Funny How It Adds Up (Time Budgeting)

Posted in productivity bloggery -


We have too many things that we want to learn, and not enough time for them all. To help myself with this, I’m going to try working out a kind of personal time budget that I can actually stick to.

It’s the New Year, of course, which means looking at how many things that I want to do, and despairing at finding the time to do them all. (I know that I have the same 24 hours each day that Einstein did, etc. etc. That makes me feel even worse about it). Following this review by Russ Allbery, I got a copy of Secrets of Productive People, by Mark Forster and started reading. The author actually begins with time costs, to make the point that learning a new skill or carrying out a project will require a non-trivial investment of your time, and you have to deal with that.

OK, How Much Time Do I Actually Have?

It’s not difficult to work out a rough schedule, but the different slots of time that I will have available are not equivalent. The time that I have during (train) commutes is better in some ways than, say, time later in an evening, because I know that I will have more energy.

The train commutes give me about 30 minutes. There’s another complication, though: I don’t have Internet access during most of my commute.

For these reasons, I’m dividing my time slots into three kinds: Wide, Narrow and Consolidation (naming is hard). Wide slots are the times when I have Internet access and the energy to actively work on things, Narrow slots are when I don’t have much Internet access but could focus and do something useful, and Consolidation slots are when I can do low-intensity stuff, like reviewing code or reading.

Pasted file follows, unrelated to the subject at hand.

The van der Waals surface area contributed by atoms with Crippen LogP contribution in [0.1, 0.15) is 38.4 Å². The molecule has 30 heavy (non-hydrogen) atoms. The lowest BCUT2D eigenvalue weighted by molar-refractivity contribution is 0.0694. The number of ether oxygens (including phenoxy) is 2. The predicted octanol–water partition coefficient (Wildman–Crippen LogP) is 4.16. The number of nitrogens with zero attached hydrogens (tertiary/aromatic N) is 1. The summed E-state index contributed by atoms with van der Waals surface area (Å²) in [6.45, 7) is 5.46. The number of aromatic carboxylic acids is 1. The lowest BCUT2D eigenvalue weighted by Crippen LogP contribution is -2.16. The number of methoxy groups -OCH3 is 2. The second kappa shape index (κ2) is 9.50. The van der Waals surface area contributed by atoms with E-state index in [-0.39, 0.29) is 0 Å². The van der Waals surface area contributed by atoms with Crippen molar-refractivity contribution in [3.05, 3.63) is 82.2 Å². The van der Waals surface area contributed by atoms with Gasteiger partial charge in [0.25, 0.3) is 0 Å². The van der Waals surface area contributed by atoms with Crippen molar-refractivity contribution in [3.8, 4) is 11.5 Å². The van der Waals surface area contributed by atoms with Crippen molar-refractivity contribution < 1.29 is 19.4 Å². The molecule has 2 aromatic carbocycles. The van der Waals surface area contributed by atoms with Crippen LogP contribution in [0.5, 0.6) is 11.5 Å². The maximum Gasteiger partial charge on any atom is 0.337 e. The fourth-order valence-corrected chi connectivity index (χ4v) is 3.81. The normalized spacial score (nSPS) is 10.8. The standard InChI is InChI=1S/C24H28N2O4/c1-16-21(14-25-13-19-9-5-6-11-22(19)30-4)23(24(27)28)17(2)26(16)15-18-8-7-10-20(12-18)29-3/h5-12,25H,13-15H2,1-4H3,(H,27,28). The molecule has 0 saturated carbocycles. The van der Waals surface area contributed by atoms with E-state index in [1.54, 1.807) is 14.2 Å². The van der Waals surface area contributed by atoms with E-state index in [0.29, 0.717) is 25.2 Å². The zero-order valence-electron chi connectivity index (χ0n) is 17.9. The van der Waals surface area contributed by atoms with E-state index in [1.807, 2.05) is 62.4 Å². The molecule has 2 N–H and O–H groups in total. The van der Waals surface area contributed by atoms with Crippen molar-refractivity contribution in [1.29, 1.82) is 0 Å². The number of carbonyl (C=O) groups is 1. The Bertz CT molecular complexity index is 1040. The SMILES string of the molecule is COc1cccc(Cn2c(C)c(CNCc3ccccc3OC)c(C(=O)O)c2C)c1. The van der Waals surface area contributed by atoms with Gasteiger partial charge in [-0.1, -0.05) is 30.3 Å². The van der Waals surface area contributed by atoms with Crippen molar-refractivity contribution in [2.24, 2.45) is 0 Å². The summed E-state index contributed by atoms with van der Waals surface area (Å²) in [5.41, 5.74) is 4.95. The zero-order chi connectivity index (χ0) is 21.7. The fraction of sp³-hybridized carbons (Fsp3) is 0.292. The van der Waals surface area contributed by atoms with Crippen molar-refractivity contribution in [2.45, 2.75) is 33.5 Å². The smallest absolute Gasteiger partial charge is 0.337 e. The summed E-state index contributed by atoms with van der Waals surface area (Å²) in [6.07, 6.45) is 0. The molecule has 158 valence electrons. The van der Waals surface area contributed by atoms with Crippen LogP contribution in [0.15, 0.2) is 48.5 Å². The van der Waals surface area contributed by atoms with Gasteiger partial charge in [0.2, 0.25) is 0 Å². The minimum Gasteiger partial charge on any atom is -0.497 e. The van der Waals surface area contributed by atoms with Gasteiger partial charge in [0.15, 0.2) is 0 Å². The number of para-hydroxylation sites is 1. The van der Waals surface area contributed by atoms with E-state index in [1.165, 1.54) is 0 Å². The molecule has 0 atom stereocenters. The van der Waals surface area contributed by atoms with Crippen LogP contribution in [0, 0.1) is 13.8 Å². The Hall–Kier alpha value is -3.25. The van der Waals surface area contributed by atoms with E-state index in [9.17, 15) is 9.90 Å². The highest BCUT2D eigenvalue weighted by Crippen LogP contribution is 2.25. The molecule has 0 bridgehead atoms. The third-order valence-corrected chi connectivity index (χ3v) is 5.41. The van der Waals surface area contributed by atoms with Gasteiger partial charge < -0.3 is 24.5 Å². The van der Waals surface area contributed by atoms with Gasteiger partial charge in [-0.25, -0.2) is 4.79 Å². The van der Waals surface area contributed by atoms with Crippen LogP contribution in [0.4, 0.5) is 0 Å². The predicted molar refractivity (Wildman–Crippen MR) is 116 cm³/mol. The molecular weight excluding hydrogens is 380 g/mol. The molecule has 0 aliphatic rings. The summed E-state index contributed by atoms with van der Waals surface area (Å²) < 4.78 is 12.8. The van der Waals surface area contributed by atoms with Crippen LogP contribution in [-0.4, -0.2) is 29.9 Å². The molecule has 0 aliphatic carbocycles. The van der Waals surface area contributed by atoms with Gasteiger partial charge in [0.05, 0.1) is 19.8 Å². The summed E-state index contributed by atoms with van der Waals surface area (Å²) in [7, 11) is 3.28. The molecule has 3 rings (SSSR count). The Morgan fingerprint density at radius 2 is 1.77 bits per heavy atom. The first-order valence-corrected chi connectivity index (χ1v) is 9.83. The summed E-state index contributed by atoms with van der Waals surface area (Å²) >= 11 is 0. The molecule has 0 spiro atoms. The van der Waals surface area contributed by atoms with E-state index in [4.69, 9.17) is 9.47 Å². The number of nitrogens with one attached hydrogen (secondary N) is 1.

Mondays to Thursdays:

  • Morning: 30 minutes (Narrow)
  • Evening: 30 minutes (Narrow)
  • Evening, after dinner etc.: 30-45 minutes (Consolidation)


  • Morning: 30 minutes (Narrow)
  • Evening: 30 minutes (Narrow)


  • Day off!


  • Morning: 30-60 minutes (Consolidation)
  • Afternoon, after lunch: 45-120 minutes (Wide)

This tells me that I can optimistically commit to up to 105 minutes in the average weekday, but no more than 16 time slots a week. That’s not enough to do a huge amount in each session, but it is still three slots of time, every day, if I can make use of them.

A nice side-effect of laying this out is that I’ve realised that if I could make a schedule and stick to it, I would not feel so guilty about spending time not working.

Expensive Distractions

Now that I know that I only have 30 minutes in most of my time slots, it’s easy to see that if I get distracted, I can lose a whole slot of time, and I only have a limited set of time slots to spend.

In the past, I’ve tended to be pursuing multiple areas of interest at a time, and realistically, if I try to focus on just one thing, I’ll get bored of it. On the other hand I’ll probably need to stick to no more than two projects or topics at once in order to make good progress.

Making the Time Productive (or Something)

Forster also makes the really important point that efficiency is a terrible way to frame time management. We are not robots, and efficiency isn’t a useful goal in itself.

Thinking about it, the feeling of accomplishment is crucial for me. If I can see some actual product that improves steadily as I work on it, I’m energised and happy. Equally, I know that I easily get fed up of plodding along towards a distant or vaguely defined goal.

This is probably the hardest part. Since I typically only have 30 minutes, I need to figure out a way to get a positive accomplishment from quite short sessions. Hmm.

An obvious solution is to spend one of my Wide slots laying out a plan for the week. The obvious problem is that sounds dull and serious, and I’ve just concluded that the way for me to actually be productive is to get enjoyment and a visible result from each time slot. There needs to be touch of fun and self-indulgence somewhere in this.

Oh, right…


I’m not time-poor, instead I need to think about how I structure my personal projects. The big challenge is determining how to get something that feels valuable and fun from quite short blocks of time.

Happily, an obvious answer presents itself for me. Since I enjoy writing, I’ll blog. Writing more than one post a week seems like it would be too much, so I’ll go for one post a week, each Sunday. The posts will have silly titles for my own amusement, but the technical content will hopefully be somewhat better.

Next Sunday: A Pocket Guide to Linting

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